Thank you for your question! Your initial self-syndication efforts are
definitely on the right track. Since your column's already been
printed in two publications, you already have clips and credibility on
your side, and something solid to show potential purchasers.
As you indicated, sending individual queries is a tedious and
time-consuming way to bring your column to the masses. In order to
focus on your writing rather than the boring stuff, you have two
options from which to choose: target many newspapers with a single
query by approaching a syndicate, OR hire someone to do the footwork
involved with marketing your column to individual papers and
Gini Graham Scott, in "How To Get Your Column or Article Syndicated,"
describes the advantages of syndicate affiliation.
"Unless you want to take the time to repeatedly send queries to
newspapers, magazines, online outlets, and other publishers and
follow-up to make sure you get paid, look for a syndication service
or syndicate to represent you. Often syndicates will take 40-50% of
your income, but it can be worth that payment to take advantage of
their already established reach and reputation. Additionally, having a
syndicate represent you gives you the convenience of just focusing on
writing and promoting your article, column, or article series. You
don't have to get involved in distributing it, too."
However, syndicates can be a tough nut to crack. Fay Faron, author of
the investigative column "Ask Rat Dog," says that in the year her
column was accepted for syndication by King Features Syndicate, it was
one of two columns selected from 5000.
If you do decide to approach syndicates on your own, simply send 3-5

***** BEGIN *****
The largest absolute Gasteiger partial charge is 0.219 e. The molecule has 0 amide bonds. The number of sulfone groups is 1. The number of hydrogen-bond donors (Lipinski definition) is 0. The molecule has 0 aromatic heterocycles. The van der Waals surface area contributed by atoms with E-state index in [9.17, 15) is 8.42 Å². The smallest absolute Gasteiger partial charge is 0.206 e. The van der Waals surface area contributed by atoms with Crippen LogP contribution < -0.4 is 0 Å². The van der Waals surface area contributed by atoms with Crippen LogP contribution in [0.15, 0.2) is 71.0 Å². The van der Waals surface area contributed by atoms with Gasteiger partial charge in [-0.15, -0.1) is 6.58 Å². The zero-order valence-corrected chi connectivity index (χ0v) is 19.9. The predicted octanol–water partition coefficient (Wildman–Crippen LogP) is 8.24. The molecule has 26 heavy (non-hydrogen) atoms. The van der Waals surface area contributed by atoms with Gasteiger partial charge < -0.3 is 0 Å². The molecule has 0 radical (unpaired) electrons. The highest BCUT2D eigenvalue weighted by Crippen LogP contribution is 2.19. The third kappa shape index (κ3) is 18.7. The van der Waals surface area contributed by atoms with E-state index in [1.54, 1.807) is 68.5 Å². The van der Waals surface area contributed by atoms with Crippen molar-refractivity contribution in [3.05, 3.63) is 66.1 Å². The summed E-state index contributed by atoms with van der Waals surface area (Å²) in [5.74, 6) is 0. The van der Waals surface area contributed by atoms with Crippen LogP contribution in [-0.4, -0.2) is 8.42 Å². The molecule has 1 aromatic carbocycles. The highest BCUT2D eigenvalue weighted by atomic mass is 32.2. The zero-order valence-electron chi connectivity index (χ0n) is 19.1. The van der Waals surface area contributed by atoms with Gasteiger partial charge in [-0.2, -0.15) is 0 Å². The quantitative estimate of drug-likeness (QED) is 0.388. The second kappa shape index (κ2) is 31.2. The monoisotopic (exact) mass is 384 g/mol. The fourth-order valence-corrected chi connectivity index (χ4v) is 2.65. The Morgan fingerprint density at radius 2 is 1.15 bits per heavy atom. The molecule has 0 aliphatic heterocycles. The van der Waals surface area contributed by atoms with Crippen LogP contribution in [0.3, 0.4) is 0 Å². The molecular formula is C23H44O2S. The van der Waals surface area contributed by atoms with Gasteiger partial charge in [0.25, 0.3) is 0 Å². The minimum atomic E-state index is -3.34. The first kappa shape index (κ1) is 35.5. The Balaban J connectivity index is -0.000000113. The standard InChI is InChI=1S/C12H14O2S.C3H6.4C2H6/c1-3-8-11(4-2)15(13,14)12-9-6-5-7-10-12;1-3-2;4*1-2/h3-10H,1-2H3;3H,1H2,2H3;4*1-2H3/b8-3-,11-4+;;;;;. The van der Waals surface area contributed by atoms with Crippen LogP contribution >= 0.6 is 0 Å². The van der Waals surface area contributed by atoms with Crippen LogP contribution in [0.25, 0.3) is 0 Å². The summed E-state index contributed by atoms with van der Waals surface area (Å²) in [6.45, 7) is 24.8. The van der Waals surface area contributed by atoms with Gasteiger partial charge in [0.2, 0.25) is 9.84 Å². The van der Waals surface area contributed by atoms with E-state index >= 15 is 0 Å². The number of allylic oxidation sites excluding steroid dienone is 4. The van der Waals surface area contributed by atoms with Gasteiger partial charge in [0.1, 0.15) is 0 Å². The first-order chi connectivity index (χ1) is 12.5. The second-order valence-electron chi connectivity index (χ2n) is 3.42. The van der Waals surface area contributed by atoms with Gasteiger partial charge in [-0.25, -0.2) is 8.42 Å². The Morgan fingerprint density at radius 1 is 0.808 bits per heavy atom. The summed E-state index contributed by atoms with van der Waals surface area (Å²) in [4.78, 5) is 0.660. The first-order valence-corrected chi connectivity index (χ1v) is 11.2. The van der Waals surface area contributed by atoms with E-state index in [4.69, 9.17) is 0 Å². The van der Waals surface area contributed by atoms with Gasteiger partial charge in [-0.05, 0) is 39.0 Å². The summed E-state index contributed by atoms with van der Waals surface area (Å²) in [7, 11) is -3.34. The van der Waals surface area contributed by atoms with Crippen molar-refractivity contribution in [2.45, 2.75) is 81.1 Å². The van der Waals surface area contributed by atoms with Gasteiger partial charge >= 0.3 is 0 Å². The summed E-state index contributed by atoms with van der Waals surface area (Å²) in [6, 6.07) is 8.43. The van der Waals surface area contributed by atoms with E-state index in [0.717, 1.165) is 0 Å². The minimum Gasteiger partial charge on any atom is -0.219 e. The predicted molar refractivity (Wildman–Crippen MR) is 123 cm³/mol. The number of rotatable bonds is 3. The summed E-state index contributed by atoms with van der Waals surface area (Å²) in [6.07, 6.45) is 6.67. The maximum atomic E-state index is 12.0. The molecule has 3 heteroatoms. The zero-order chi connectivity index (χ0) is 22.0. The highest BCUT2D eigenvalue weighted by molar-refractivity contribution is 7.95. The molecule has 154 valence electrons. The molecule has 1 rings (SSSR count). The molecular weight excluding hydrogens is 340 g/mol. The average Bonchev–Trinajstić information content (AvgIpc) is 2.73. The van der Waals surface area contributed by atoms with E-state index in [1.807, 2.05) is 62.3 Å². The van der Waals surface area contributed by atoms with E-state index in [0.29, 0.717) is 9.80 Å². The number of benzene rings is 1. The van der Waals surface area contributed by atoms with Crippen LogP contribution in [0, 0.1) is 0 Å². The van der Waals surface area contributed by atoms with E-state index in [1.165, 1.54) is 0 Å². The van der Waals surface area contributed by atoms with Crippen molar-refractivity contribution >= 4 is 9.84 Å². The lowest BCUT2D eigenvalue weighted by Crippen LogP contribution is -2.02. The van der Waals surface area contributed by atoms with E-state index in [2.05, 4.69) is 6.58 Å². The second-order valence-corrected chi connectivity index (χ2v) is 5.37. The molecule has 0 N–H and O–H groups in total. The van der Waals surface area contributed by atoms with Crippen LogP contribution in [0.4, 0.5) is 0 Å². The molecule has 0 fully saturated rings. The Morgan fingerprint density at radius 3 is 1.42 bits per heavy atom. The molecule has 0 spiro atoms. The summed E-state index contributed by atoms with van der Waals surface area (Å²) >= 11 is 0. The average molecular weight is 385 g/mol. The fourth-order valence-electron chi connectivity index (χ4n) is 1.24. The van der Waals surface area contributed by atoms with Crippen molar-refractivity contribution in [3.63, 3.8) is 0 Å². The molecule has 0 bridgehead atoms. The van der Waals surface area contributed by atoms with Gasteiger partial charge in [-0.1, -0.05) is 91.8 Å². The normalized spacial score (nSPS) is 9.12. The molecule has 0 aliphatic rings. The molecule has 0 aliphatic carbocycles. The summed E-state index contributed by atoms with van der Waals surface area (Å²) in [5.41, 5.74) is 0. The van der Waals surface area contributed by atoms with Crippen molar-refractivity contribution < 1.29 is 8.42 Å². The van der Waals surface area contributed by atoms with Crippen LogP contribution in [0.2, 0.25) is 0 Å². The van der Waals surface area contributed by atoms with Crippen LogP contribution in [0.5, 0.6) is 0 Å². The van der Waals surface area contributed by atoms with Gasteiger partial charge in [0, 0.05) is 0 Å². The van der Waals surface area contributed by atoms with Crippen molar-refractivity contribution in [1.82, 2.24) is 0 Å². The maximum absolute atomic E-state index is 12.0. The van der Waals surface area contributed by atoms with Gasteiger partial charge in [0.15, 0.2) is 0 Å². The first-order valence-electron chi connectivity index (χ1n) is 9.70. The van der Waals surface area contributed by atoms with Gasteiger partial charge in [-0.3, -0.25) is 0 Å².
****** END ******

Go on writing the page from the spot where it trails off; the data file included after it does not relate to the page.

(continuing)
copies of your published columns with a cover letter and
self-addressed stamped envelope to your targeted syndicates. You may
wish to include a bio summarizing your expertise in your column's
subject area, or direct the syndicate contact to your website if it
contains relevant biographical information. Editor's and Publisher's
annual Syndicate Directory, a print publication which is issued each
August, is a good place to look for appropriate syndicates. To make it
worth your while, hit the largest syndicates in major centes, which
will obviously expose you to the most potential buyers. If you don't
meet with immediate success, however, you can always work for a
smaller syndicate for a couple of years until you have a bit more
clout, then try the bigger ones again.
While querying syndicates is more time-effective than querying
individual papers, you'll still likely have to query numerous
syndicates before you luck out. This brings us back to the
repeat-query problem, and option #2, which is to hire a professional
to market your column. Market2Editors, for example, is a multiple
submission service which will pitch your column to hundreds of
individual newspapers with focuses appropriate to your work. You pay
an up-front fee, but the company doesn't take a cut from your writing
profits, as a syndicate would. Certain packages also include a
Andrea Reynolds International provides a similar service, submitting
to syndicates as well as to individual papers.
The obvious advantages of this approach are mass exposure and more
time spent on actual writing.
< http://www.market2editors.com/newspapers_007.htm >
Andrea Reynolds Int'l:
< http://www.andreareynolds.com/SSServices.html >
Please note that these are not personal endorsements of these
companies, simply an indication of what's available.
Whatever approach you take, there will be some waiting involved. While
awaiting replies to your marketing efforts, prepare your manuscripts
to send to your eventual customers. You're probably familiar with
standard double-spaced format - remember to include
contact/website/email information and a short bio.
A final resource for your reference:
"Finding a Syndication Agency" by Michael Sedge
< http://www.authorlink.com/in00301_sedge.html >
You'll note Sedge's comments on computer-related columns - he warns
that the market is "saturated," so you may have to be extra
persistent, or consider giving your column an unusual twist or focus.
I used the following search strings to answer your question:
computer column syndicate
All the best!